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The protooncogene bcl-2 inhibits neuronal apoptosis during normal brain development as well as that induced by cytotoxic drugs or growth factor deprivation. We have previously demonstrated that neurons of mice deficient in Bcl-2 are more susceptible to neurotoxins and that the dopamine (DA) level in the striatum after systemic 1-methyl-4-phenyl-1,2,3,6(More)
Bax, a family member of the survival protein Bcl-2, is expressed in the nervous system during development and throughout adulthood. Bax deficiency has been demonstrated to prevent developmental and trophic factor deprivation-induced neuronal death. To further clarify the role of Bax in naturally occurring neuronal death and in neuronal death following(More)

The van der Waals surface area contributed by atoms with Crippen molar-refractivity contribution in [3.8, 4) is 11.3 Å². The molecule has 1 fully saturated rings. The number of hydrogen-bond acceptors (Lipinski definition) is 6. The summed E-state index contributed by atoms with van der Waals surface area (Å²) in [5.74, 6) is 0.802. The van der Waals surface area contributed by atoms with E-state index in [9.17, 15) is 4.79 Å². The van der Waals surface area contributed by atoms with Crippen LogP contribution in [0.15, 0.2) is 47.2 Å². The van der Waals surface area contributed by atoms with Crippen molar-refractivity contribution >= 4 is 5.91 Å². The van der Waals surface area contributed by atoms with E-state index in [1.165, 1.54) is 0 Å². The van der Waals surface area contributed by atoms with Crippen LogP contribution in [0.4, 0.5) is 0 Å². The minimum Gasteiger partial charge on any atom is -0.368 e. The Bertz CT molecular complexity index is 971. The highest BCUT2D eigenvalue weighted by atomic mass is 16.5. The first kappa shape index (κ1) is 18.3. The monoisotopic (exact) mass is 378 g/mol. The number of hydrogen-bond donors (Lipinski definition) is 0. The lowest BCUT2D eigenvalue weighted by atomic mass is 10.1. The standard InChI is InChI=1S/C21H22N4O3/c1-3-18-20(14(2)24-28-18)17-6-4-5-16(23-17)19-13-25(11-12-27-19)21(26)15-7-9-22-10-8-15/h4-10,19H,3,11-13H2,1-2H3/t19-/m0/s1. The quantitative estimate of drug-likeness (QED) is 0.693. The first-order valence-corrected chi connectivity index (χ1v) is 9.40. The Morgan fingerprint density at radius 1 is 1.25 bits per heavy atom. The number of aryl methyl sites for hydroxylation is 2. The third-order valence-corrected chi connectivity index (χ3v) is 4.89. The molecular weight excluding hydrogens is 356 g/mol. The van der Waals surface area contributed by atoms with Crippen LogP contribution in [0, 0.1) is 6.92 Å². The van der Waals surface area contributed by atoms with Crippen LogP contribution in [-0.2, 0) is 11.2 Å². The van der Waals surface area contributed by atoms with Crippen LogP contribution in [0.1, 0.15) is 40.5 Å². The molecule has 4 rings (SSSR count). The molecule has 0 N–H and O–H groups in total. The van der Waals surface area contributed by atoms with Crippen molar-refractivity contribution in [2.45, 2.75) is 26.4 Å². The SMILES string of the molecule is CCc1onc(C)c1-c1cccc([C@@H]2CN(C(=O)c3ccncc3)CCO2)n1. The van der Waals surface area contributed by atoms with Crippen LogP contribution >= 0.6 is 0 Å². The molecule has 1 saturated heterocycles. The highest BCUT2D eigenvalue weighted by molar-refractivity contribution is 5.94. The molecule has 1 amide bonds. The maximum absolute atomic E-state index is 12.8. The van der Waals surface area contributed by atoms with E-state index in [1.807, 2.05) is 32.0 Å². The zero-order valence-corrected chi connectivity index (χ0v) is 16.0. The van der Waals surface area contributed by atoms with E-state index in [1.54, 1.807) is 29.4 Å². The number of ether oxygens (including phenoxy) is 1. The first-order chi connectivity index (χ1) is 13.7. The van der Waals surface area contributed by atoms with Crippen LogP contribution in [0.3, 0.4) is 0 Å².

G protein coupled receptors (GPCRs) are one of the major classes of cell surface receptors and are associated with a group of G proteins consisting of three subunits termed alpha, beta, and gamma. G proteins are classified into four families according to their α subunit; Gαi, Gαs, Gα12/13, and Gαq. There are several downstream pathways of Gαq of which the(More)
G protein-coupled receptor (GPCR) signalling is mediated through transactivation-independent signalling pathways or the transactivation of protein tyrosine kinase receptors and the recently reported activation of the serine/threonine kinase receptors, most notably the transforming growth factor-β receptor family. Since the original observation of GPCR(More)
Bcl-2 is a crucial regulator of cell survival and death. We have recently demonstrated that transgenic mice overexpressing the human Bcl-2 protein specifically in their neurons have an increased number of neuronal cells which can survive in tissue culture in the absence of neurotrophic factors. In order to understand why only some neurons can be rescued(More)
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